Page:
gmoney, I asked WebCEO the same question. They said they have a different approach to WordTracker and use data
accumulated over the last 6 months to calculate approximate number of daily searches for specific keywords. Search queries are sourced from:
A broader range of sources than WordTracker, but who can say if it's anymore representative?
Apparently new words are added to their database every day. Filtering is used to prevent the database being skewed with uncommon words that have been searched on in a particular search engine several times over a short period. However if such terms are normally searched for on in different search engines, they do get included, but some sort of special algorithm is applied.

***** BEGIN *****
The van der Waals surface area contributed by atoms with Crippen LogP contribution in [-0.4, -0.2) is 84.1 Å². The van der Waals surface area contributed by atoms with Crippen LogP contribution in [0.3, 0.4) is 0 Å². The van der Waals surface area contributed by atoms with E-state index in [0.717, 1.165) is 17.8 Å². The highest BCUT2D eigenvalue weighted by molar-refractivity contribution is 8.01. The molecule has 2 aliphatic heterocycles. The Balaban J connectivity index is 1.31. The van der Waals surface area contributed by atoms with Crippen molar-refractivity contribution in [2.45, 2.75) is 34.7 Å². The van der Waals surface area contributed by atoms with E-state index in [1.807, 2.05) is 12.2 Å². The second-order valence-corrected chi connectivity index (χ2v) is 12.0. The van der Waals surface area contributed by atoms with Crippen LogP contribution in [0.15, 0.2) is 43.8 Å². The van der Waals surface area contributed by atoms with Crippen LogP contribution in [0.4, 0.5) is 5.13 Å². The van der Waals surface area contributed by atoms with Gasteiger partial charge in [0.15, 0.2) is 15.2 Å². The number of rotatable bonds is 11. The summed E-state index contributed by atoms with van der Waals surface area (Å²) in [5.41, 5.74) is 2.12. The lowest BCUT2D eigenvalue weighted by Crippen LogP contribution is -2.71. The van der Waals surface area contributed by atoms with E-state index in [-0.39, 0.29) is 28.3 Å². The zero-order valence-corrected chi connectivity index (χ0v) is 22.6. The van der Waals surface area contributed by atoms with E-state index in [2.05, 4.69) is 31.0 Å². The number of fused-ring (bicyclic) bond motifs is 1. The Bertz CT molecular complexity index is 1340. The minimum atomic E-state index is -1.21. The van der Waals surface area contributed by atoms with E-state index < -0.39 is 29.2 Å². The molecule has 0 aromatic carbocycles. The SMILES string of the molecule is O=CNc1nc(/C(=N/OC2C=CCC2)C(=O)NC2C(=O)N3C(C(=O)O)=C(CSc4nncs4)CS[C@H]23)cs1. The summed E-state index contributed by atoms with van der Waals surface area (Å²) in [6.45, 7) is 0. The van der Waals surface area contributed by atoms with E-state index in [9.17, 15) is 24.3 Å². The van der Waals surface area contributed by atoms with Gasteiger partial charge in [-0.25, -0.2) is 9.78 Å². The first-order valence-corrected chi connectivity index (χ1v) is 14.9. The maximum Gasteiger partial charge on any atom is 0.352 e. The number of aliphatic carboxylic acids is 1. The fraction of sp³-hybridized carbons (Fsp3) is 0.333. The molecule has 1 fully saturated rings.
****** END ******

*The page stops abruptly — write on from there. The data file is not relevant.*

Maybe this excludes some of the oddball results you can see in WordTracker? I only briefly trialed WebCEO so can't say either way.
Apparently world daily search figures are generated by applying a changing multiplier to get to the world daily searches number. So I guess that's similar to WordTracker's approach.
A big question I have about these tools is just how representative their sample data is of most search engine users.
I suspect most users of Meta search engines are comparatively unsophisticated web users. If that's the case, then simply extrapolating this sample set to predit total daily searches across all searche engines is flawed to some extent. Also WordTracker results are very American centric due to the Meta engines used. Possibly WebCEO's wider range of Meta search engines provides a more global or at least European perspective?
What do others think?